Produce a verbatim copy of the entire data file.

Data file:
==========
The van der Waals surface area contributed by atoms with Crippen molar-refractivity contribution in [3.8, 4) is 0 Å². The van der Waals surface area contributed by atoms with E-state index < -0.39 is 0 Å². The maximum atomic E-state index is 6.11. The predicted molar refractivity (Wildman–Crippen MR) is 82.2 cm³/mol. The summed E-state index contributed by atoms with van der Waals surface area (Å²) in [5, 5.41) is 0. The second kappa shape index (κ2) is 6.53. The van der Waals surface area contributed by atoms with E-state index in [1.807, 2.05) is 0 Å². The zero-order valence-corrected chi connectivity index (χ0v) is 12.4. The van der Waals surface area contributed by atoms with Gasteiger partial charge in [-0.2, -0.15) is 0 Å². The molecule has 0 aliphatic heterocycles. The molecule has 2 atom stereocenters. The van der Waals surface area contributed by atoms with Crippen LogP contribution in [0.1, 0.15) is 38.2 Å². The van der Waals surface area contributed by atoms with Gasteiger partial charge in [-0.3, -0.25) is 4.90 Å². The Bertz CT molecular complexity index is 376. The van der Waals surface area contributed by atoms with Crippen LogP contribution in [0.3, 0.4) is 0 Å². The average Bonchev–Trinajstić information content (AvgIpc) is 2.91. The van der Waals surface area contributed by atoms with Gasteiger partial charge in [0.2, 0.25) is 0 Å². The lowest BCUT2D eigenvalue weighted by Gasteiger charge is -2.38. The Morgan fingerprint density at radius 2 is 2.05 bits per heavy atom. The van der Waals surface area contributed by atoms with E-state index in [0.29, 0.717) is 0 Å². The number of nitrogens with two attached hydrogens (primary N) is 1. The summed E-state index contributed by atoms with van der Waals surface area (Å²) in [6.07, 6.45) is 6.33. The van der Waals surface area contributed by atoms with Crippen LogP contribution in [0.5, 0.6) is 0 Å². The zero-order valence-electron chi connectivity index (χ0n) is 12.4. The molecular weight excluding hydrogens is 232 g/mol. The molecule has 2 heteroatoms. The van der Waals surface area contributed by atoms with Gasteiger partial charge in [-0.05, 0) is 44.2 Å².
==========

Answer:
The van der Waals surface area contributed by atoms with Crippen molar-refractivity contribution in [3.8, 4) is 0 Å². The van der Waals surface area contributed by atoms with E-state index < -0.39 is 0 Å². The maximum atomic E-state index is 6.11. The predicted molar refractivity (Wildman–Crippen MR) is 82.2 cm³/mol. The summed E-state index contributed by atoms with van der Waals surface area (Å²) in [5, 5.41) is 0. The second kappa shape index (κ2) is 6.53. The van der Waals surface area contributed by atoms with E-state index in [1.807, 2.05) is 0 Å². The zero-order valence-corrected chi connectivity index (χ0v) is 12.4. The van der Waals surface area contributed by atoms with Gasteiger partial charge in [-0.2, -0.15) is 0 Å². The molecule has 0 aliphatic heterocycles. The molecule has 2 atom stereocenters. The van der Waals surface area contributed by atoms with Crippen LogP contribution in [0.1, 0.15) is 38.2 Å². The van der Waals surface area contributed by atoms with Gasteiger partial charge in [-0.3, -0.25) is 4.90 Å². The Bertz CT molecular complexity index is 376. The van der Waals surface area contributed by atoms with Crippen LogP contribution in [0.3, 0.4) is 0 Å². The average Bonchev–Trinajstić information content (AvgIpc) is 2.91. The van der Waals surface area contributed by atoms with Gasteiger partial charge in [0.2, 0.25) is 0 Å². The lowest BCUT2D eigenvalue weighted by Gasteiger charge is -2.38. The Morgan fingerprint density at radius 2 is 2.05 bits per heavy atom. The van der Waals surface area contributed by atoms with E-state index in [0.29, 0.717) is 0 Å². The number of nitrogens with two attached hydrogens (primary N) is 1. The summed E-state index contributed by atoms with van der Waals surface area (Å²) in [6.07, 6.45) is 6.33. The van der Waals surface area contributed by atoms with Crippen LogP contribution in [0.5, 0.6) is 0 Å². The zero-order valence-electron chi connectivity index (χ0n) is 12.4. The molecular weight excluding hydrogens is 232 g/mol. The molecule has 2 heteroatoms. The van der Waals surface area contributed by atoms with Gasteiger partial charge in [-0.05, 0) is 44.2 Å².